We examine several retro-reflecting optical elements, each involving two reflections. In the case of a hollow metallic cone having an apex angle of 90°, a circularly polarized incident beam acquires, upon reflection, the opposite spin angular momentum. However, no angular momentum is transferred to the cone, because the reflected beam picks up an orbital angular momentum that is twice as large but opposite in direction to that of its spin. A 90°cone made of a transparent material in which the incident light suffers two total internal reflections before returning may be designed to endow the retro-reflected beam with different mixtures of orbital and spin angular momenta. Under no circumstances, however, is it possible to transfer angular momentum from the light beam to the cone without either allowing absorption or breaking the axial symmetry of the cone. A simple example of broken symmetry is provided by a wedge-shaped metallic reflector having an apex angle of 90°, which picks up angular momentum upon reflecting a circularly polarized incident beam.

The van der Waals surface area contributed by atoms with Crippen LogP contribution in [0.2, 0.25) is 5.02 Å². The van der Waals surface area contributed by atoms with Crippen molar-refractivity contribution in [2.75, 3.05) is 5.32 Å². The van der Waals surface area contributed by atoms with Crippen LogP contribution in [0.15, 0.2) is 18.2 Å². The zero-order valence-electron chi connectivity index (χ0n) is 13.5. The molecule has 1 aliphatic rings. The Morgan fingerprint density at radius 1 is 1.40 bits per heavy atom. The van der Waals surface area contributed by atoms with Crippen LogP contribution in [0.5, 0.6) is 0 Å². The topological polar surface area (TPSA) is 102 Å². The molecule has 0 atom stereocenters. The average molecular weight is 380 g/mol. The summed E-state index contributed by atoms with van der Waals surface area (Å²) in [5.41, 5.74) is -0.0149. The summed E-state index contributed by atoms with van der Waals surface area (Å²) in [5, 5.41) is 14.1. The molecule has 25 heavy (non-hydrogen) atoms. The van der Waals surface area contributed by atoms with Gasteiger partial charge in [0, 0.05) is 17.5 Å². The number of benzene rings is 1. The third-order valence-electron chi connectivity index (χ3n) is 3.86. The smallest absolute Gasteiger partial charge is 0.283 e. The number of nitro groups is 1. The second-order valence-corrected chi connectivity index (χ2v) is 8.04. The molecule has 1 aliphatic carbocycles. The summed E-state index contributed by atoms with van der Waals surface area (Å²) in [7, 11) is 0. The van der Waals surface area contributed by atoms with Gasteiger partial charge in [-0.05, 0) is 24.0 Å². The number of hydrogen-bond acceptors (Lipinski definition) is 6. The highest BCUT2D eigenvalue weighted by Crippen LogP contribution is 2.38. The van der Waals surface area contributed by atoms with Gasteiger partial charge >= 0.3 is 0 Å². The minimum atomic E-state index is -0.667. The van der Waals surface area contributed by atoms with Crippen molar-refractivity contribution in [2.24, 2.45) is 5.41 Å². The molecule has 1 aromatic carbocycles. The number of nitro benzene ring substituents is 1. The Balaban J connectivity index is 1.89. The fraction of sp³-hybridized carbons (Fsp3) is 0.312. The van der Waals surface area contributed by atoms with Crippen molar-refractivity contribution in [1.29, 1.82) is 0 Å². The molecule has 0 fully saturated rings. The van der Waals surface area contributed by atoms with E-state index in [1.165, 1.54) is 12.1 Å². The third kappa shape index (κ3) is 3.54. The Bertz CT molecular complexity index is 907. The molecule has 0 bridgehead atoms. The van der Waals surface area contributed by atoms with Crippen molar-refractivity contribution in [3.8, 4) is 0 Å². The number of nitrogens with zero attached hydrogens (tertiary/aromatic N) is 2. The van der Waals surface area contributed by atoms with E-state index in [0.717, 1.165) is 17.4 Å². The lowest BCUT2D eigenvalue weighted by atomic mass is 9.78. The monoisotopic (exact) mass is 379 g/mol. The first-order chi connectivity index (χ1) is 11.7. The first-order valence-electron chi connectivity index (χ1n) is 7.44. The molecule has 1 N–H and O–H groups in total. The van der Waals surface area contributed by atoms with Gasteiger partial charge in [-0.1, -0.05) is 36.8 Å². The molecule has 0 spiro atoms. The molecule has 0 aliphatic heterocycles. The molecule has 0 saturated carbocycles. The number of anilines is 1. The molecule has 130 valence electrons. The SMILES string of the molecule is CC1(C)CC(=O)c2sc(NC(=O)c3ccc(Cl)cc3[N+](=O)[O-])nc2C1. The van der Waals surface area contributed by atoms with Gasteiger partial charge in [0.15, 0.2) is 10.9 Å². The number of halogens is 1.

|Original language||English (US)|
|Journal||Physical Review A - Atomic, Molecular, and Optical Physics|
|State||Published - Sep 12 2011|
ASJC Scopus subject areas
- Atomic and Molecular Physics, and Optics